Yesterday we went for the first time to a place called Oak Park Reserve, just out of Goomalling.
It was late in the day but we still managed to walk around one loop of the track, which runs through a section of the reserve full of flat rock and sheoak, and leads past an area with gnamma holes. These are water-collecting holes in the rock, sometimes very deep, made or modified by Aboriginal people (in this area, Balardong-Nyungar). They occur in other parts of Western Australia too.
Because it was getting dark and shadowy I couldn't easily get a photo of the gnamma hole we saw, but I did take a snap of one of the flat granites.
Where the track begins you can also see grooves in the rock which the signs say were where Nyungar people sharpened spear and axe-heads, among other things.
Around the reserve are big lakes which are now completely salt. It's a bit like arriving at Lake Taarblin further south: utter devastation.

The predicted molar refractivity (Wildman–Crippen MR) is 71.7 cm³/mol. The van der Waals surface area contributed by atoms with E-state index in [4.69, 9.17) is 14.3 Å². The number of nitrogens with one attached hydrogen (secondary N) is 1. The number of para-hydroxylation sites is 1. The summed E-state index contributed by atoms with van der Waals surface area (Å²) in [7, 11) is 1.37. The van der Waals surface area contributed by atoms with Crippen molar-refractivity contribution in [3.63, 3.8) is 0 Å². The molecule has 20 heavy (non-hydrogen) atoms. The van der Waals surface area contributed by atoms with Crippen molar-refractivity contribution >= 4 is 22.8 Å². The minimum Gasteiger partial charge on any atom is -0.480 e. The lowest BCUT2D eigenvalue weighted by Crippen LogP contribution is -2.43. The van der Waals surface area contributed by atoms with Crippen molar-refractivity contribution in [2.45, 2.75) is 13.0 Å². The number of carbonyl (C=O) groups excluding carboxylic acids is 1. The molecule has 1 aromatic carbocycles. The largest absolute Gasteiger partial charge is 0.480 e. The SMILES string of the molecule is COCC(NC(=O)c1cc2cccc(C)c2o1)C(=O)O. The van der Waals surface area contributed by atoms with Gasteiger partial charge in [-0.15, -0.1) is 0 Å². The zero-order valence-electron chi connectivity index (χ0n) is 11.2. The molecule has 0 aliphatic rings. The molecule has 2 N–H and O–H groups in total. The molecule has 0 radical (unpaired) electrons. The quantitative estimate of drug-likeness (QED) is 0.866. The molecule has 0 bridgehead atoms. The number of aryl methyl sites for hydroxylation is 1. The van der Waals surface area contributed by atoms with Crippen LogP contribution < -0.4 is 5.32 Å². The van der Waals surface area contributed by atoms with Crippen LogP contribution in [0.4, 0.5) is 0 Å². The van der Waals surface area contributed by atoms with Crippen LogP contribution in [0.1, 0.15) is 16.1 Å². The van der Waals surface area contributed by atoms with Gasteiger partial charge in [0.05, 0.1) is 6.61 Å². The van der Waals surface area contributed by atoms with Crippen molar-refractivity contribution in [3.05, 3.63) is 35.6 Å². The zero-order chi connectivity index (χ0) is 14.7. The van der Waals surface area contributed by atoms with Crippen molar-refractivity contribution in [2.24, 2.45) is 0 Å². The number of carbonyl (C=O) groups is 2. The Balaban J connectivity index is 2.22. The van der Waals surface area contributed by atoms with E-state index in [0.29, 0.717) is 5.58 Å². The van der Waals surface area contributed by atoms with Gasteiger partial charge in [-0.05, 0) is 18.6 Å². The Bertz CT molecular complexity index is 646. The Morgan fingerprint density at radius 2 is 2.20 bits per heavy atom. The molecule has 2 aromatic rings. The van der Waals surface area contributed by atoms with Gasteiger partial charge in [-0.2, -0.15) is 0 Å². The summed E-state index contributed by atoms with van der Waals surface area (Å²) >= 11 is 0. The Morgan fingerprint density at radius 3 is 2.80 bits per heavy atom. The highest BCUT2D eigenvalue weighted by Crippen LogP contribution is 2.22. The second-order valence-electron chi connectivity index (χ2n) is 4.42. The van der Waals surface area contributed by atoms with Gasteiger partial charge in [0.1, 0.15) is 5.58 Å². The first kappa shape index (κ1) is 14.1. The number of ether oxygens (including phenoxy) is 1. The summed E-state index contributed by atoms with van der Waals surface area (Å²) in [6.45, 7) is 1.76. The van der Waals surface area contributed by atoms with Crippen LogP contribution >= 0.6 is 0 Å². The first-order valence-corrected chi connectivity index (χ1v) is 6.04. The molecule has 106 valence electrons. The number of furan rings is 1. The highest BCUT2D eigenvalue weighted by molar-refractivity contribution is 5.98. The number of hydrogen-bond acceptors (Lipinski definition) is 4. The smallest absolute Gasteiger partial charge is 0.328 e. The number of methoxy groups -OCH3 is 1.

Dead trees in a waterless expanse. The mind tries to reconstruct how it must once have looked. Farmland surrounding Oak Park is so saline and bare that it misled us, as we travelled, into thinking we must have overshot the designated "picnic area", but this was it.
(Above: Lake Taarblin, south of Wickepin)
(Below: Edge of salt lake at Oak Park Reserve)
We saw only a small part of the reserve, and hope to go back again and learn more about the area, especially its significance to Nyungar people (which must be ongoing) within the context of respect and sensitivity for that significance.